MURADIN v. GONZALES

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United States Court of Appeals,Ninth Circuit.

Aram MURADIN, aka Aram Mooradyan, Petitioner, v. Alberto R. GONZALES, Attorney General, Respondent.

No. 03-74587.

    Decided: July 23, 2007

Before:  MYRON H. BRIGHT,*HARRY PREGERSON, and M. MARGARET McKEOWN, Circuit Judges. Garbis N. Etmekjian, Glendale, AZ, briefed and argued for the petitioner. Thomas L. Holzman and Virginia Lum, Washington, D.C., briefed and argued for the respondent.

Aram Muradin, a citizen and native of Armenia, petitions for review of the Board of Immigration Appeals' (BIA) order removing him to Armenia.   The BIA affirmed the Immigration Judge's (IJ) denial of Muradin's applications for asylum and withholding of removal but reversed the IJ's decision granting Muradin relief pursuant to Article 3 of the United Nations Convention Against Torture and Other Cruel, Inhuman or Degrading Treatment or Punishment (CAT).1  For the reasons set forth herein, we affirm in part and reverse in part.

Although the IJ did not enter an order of removal or make an explicit finding of removability, Muradin conceded removability before the IJ. See Lolong v. Gonzales, 484 F.3d 1173, 1176 (9th Cir.2007) (en banc) (noting finding of removability was based on petitioner's concession of removability).   Further, the IJ's grant of relief necessarily requires the IJ to have already determined Muradin is removable.   See id. at 1177.   We therefore have jurisdiction to review the BIA's order of removal in this case because it followed an initial determination of removability by the IJ. See id. at 1178 (overruling Molina-Camacho v. Ashcroft, 393 F.3d 937 (9th Cir.2004), to conclude that “where the IJ has previously determined that the alien is removable but grants cancellation of removal, the BIA's decision to reverse the cancellation of removal reinstates the initial finding of removability, which, under the statute, is effectively an order of removal.”)

Background

In August 2000, Muradin attempted to enter the United States using an alien card belonging to another individual.   The Immigration and Naturalization Service placed him in removal proceedings.   Muradin conceded removability but sought asylum, withholding of removal, and relief under CAT.

Before the IJ, Muradin testified that he had been mistreated by Armenian military officers and feared the military would persecute, torture, or kill him if he returned to Armenia.   Muradin recounted how he was abused and beaten while in the military.   He testified that after he witnessed three officers beat a soldier to death, the head of his military unit threatened and starved him, and locked him in isolation.   He also stated that in 1998, a senior officer left Muradin and five others in a tent in the mountains without food.   When, after eleven days, the soldiers left the mountains to seek food in a village, the officer arrested them for violating his orders.   Muradin testified that he was then kept in custody for two months.   Although Muradin's service was scheduled to end in August 1999, he was forced to work on the construction of his officer's house until he escaped in April 2000.   He testified that during this time he was beaten, tortured, and kept in a basement.   After he escaped to his parents' house, the military police came looking for him and assaulted his parents.   Muradin left Armenia shortly thereafter.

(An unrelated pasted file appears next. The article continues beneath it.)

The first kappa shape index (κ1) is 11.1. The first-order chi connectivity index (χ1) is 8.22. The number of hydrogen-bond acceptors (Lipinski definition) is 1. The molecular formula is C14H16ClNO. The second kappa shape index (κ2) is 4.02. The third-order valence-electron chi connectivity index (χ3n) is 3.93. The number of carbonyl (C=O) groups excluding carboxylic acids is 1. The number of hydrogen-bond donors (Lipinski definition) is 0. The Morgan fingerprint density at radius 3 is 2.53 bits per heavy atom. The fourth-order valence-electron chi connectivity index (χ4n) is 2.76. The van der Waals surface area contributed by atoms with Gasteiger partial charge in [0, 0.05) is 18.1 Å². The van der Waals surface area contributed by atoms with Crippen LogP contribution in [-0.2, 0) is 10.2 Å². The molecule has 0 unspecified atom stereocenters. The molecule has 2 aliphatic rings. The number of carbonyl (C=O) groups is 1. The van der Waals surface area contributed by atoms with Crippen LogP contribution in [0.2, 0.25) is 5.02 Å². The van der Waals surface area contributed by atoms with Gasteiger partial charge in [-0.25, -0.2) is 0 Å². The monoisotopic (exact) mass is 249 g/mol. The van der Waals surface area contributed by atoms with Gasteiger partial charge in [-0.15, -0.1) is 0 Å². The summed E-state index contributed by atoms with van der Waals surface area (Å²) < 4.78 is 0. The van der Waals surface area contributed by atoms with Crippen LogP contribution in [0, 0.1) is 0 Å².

The IJ found Muradin credible, but denied his requests for asylum and withholding of removal because Muradin had not shown his persecution was on account of race, nationality, membership in a particular social group, or political opinion.   At the hearing, Muradin's counsel argued that he should be eligible for relief based on imputed political opinion-his mother was a member of an organization that supported the rights of Armenian soldiers.   The IJ rejected this argument, stating that “there is no evidence in the record[that] points to this ground.”